When a person dies, his estate, comprised of all property acquired during his lifetime, will be distributed to his heirs and beneficiaries. In Maryland, property passes in accordance with the state's inheritance laws. These laws provide guidance for estates passing by will or through intestate succession, as well as nonprobate assets. Beneficiaries are determined by how the deceased's estate is set up.
The best way to ensure that your property passes in accordance with your wishes is to draft and sign a will. Maryland law requires that a testator, the person making the will, be mentally competent and a minimum of 18 years old. The will must be in writing and signed by the testator in the presence of two witnesses. You are permitted to leave your property to anyone, including friends, family and charitable organizations. In your will you will also select a personal representative or executor. Your representative is responsible for filing your will with Maryland's Register of Wills and distributing estate assets to beneficiaries, once the will is approved by the register. The representative must also make sure that all debts, estate fees and taxes are paid before any distributions are completed.
Changing a Will
Wills do not expire, but should be updated after major life changes, including marriage, divorce or the birth of a child; otherwise your estate may not pass according to your wishes. This is because when a marriage occurs after the will signing and that spouse is not named in the will, she has limited rights upon your death. Additionally, subsequent divorce revokes any provisions leaving property to your former spouse, so if you still planned to leave her something, she will not be entitled to inherit. Most importantly, if you have any children after signing your will, the entire document is considered revoked and your estate will pass as though you died without a will. An original will cannot be altered, but amendments, additions and deletions can be addressed by signing a codicil. It must be signed using the same formalities as the will.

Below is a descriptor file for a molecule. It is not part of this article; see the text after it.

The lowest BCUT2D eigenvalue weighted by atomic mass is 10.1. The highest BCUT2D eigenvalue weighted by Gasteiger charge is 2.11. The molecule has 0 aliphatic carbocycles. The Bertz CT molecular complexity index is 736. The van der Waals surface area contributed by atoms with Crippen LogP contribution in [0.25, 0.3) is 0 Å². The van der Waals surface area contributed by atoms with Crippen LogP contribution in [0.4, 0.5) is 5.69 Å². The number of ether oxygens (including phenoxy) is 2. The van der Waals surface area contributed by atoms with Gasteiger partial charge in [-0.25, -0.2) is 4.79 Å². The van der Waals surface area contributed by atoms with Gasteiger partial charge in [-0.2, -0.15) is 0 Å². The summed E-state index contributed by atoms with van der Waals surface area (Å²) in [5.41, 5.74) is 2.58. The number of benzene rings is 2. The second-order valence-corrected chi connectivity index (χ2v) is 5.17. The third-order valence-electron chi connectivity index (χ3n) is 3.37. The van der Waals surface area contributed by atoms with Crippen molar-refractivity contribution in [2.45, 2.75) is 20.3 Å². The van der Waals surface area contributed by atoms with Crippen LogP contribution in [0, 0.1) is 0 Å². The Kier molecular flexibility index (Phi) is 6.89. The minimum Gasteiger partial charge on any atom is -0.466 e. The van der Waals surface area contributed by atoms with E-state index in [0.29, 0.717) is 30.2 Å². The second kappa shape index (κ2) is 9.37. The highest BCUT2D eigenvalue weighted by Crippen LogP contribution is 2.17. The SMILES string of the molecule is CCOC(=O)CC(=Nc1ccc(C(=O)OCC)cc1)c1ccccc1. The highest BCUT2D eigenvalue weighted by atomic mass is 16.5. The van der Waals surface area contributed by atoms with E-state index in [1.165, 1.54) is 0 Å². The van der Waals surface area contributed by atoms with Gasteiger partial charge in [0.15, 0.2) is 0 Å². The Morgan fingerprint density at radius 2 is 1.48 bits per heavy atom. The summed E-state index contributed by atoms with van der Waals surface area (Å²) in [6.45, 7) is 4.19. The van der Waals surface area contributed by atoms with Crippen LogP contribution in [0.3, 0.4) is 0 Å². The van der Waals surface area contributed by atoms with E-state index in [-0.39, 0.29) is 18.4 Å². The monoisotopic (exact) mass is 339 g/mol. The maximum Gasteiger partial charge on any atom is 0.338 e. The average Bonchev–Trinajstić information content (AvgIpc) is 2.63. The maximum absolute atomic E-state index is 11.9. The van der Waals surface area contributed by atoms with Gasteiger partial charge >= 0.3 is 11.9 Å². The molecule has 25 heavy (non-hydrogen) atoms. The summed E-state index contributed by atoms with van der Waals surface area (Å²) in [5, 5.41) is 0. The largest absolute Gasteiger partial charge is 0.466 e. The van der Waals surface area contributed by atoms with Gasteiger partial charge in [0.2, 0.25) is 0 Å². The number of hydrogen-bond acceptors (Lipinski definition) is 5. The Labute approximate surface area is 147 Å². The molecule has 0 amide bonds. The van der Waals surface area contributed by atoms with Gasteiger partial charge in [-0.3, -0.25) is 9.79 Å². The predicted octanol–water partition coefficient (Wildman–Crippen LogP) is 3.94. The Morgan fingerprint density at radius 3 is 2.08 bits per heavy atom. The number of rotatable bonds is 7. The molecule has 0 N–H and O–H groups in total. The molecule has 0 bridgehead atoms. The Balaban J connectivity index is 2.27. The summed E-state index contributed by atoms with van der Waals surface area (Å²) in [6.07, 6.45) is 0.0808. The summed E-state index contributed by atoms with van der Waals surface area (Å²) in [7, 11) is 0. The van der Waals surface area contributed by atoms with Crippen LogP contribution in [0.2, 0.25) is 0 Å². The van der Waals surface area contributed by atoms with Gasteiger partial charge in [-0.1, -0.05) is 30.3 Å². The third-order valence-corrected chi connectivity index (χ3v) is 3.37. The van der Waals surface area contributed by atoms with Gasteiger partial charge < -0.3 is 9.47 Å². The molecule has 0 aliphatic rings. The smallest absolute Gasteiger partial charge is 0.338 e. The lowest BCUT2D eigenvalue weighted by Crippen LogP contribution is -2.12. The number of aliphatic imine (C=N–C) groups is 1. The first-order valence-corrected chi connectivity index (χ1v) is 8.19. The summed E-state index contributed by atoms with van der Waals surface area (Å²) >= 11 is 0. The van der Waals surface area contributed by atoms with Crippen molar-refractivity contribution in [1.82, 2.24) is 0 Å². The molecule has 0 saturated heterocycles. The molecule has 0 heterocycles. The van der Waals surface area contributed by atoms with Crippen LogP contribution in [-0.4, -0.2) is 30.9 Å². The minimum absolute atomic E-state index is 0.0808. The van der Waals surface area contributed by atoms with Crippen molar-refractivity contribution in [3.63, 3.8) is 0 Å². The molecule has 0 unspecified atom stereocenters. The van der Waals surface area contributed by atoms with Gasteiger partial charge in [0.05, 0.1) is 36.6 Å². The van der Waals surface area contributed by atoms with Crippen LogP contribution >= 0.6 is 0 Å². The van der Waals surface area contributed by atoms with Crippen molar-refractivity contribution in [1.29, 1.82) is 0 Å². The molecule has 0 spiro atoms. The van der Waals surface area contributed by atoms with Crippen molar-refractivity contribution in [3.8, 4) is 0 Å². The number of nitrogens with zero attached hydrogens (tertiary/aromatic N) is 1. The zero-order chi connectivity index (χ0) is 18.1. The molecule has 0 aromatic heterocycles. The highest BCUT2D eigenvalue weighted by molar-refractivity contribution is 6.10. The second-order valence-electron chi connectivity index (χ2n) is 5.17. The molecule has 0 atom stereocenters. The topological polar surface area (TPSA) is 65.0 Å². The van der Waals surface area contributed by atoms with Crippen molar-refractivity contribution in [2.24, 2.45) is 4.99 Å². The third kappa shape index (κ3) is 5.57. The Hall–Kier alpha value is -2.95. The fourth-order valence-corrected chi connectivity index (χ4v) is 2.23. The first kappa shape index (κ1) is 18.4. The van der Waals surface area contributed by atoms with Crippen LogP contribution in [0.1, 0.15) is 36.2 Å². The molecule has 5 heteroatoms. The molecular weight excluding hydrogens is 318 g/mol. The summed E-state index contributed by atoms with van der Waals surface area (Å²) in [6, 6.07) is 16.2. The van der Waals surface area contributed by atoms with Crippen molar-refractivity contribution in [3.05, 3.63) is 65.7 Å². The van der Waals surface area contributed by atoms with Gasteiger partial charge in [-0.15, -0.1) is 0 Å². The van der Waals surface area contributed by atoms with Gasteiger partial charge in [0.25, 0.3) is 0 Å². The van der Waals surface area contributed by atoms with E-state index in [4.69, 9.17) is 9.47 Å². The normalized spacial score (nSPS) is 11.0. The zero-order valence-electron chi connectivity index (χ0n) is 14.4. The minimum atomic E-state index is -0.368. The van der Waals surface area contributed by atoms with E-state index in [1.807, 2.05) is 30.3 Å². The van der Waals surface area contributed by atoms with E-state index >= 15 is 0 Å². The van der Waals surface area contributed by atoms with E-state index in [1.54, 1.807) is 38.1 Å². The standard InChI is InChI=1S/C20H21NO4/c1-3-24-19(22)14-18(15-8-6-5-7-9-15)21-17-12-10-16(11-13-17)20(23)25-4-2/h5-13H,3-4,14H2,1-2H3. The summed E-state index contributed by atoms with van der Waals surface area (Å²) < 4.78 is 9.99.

Maryland law does not permit a testator from disinheriting his spouse, which means he cannot omit her from his will. This means that if a surviving spouse is not named as a beneficiary in the deceased's will, she has a right of election. She will inherit up to one-half of the estate if there are no surviving children, or one-third of the estate if the deceased is survived by at least one child. This prevents a spouse from losing her rightful inheritance.
When a person dies without a will in Maryland, he is considered intestate. Maryland law sets forth the order in which your surviving relatives will inherit your estate. If you leave a spouse and minor children, your spouse receives one-half of your estate and your minor children inherit the remaining half in equal shares. For example, three children each inherit one-third of half of the estate. If the children are all over 18, your spouse inherits $15,000 plus one-half of the estate; your children inherit the remaining estate. If there is no spouse, children inherit the entire estate. When there is no spouse and no children, parents are next to inherit, then siblings, followed by more distant relatives. State law requires that an estate pass to the local board of education if there are no surviving blood relatives.
Not all property passes via will or through intestate succession. Some assets pass to beneficiaries automatically upon your death. These assets include life insurance proceeds, payable-on-death bank accounts, any assets in trust, and jointly owned property. Jointly owned property is anything you owned with one or more people. It is owned with a right of survivorship, which means that when one owner dies, surviving owners inherit equal shares of the deceased's percentage of ownership. For example, if three siblings owned a house, two surviving siblings would inherit one half of the deceased's original one-third share.
Bernadette A. Safrath is an attorney who has been writing professionally since 2008. Safrath was published in Touro Law Center's law review and now writes legal articles for various websites. Safrath has a Bachelor of Arts in music from Long Island University at C.W. Post, as well as a Juris Doctor from Touro College.